We’re given four exclusive whiskies to taste: the 17 year old Madeira Cask Finish, the 12 year old Amarone Cask Finish, the 1995 Manzanilla Cask and the 19 year Oloroso Cask, all beautifully presented on a big barrel used as a table. Each of the samples were a treat to taste, bursting with lots of flavours.
Murphy and Max
Our final morning kicked off with a pony trekking session in Killiechronan. Greeting us with our rides for the next hour is Liz, the owner of Mull Pony Trekking and Frankie, one of the instructors. After being formally introduced to our companions Murphy and Max, we waste no time getting saddled up and trotting out to the field for a quick warm up and driving lesson. Neither of us has been on horseback for at least ten years, but with Murphy and Max’s patience, we are ready to head out for our beach trek in no time.
With the wet season in full swing, the streams running off the hills are stronger, making the beach trek more exciting, traversing deep waters across the sand. As we make our way across the beach, the sun pushes the clouds open creating a magnificent rainbow just behind us; both ends land on the expanse of beach and we laugh about heading to the edge of it for the pot of gold. Magical.
Our next stop is a world-class cheese board, so we’re obviously keen to get going. Nonetheless, we are still sidetracked by an old shipwreck just out from the town of Salen. Washed up onto the shore, right beside the road, the temptation to explore – taking care on the slippery and treacherous planks – is just too great.
Back on the hunt for cheese though, there is a wonderful family-run dairy farm just on the outskirts of Tobermory, which has a gorgeous cafe inside a tall, bright greenhouse attached to the original farm building. The inside of the greenhouse is covered in mature vines crawling up the glass panels, making this man-made structure feel part of the growing garden.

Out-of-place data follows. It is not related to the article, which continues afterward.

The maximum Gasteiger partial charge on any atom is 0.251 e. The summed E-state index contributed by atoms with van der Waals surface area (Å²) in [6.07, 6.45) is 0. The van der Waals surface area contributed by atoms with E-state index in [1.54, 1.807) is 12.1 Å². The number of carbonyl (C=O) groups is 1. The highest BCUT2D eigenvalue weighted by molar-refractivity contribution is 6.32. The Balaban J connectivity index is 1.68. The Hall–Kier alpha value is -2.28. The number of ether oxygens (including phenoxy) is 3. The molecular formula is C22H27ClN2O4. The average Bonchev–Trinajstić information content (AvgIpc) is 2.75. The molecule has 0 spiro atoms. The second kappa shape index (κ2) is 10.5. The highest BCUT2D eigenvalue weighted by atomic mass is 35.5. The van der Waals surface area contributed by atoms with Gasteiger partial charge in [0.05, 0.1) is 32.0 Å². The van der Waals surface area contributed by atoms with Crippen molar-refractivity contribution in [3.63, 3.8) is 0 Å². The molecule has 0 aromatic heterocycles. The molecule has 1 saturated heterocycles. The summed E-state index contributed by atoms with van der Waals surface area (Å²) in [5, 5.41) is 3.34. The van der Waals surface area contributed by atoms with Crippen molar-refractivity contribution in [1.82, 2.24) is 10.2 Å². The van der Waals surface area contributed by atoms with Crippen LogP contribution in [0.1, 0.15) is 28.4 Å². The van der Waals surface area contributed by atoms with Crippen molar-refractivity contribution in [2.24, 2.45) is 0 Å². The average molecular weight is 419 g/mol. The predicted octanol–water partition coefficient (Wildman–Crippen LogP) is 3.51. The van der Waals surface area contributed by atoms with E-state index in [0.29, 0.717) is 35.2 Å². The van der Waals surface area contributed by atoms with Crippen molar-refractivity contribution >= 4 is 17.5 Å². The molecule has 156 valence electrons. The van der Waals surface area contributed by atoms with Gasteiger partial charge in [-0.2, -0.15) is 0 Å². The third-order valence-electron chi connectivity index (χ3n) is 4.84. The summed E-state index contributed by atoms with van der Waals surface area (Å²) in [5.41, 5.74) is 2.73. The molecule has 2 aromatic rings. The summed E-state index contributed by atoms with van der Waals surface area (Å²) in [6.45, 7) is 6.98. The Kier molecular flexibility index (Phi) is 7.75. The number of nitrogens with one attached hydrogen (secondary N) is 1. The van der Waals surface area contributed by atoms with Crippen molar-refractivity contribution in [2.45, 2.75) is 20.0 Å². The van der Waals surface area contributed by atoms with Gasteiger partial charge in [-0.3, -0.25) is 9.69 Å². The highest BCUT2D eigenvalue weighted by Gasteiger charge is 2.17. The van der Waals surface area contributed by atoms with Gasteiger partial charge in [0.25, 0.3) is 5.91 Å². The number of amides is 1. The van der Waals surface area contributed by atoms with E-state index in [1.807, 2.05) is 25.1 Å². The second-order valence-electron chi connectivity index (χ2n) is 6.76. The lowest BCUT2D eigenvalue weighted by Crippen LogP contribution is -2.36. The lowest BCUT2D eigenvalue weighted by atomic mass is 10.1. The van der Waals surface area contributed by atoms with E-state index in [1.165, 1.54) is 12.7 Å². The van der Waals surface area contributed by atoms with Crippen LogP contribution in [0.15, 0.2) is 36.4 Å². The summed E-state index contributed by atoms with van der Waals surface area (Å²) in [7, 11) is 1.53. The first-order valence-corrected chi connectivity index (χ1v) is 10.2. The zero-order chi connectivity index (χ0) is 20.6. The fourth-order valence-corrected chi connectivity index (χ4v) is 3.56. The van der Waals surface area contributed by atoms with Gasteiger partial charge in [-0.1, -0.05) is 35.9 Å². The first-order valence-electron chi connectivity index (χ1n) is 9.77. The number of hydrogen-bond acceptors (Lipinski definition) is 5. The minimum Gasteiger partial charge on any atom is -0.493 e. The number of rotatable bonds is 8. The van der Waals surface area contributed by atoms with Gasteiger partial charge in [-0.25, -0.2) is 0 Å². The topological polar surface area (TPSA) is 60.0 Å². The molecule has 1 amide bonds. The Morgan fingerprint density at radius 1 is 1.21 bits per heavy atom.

With our trip coming to an end, we reflect on whether the warnings we received (and ignored) about traveling to the Hebrides in late autumn were justified or not. There are definitely pros and cons. Down in the south, we avoided the busy mess of other tourists, having almost every walk to ourselves and never struggled to find somewhere to park or stay. However, a lot places are closed for the season, and even a good number of the locals have picked up and set off for somewhere else. Up in the north though, it’s a different matter; most places are still open and there is a great selection of indoor and outdoor adventures.
Even with five full days to explore the Isle of Mull, there is still plenty for us to see. So we will be coming back, next time in a warmer season.
THE RIGHT KIT FOR THE JOB
For her Mull adventure, Adele was kitted out for everything the Hebrides threw at her, thanks to the high-quality, sustainable outdoorswear provided by Craghoppers.
• Warm Ginger Caldbeck Jacket - £120
• Blue Navy Ambra Half-Zip Fleece - £70
• Dark Navy Kiwi Pro II Trousers - £50
• Dark Grey Salado Mid Boots - £120
• Blue Navy 16L Kiwi Classic Rolltop Rucksack - £50
All available from www.craghoppers.com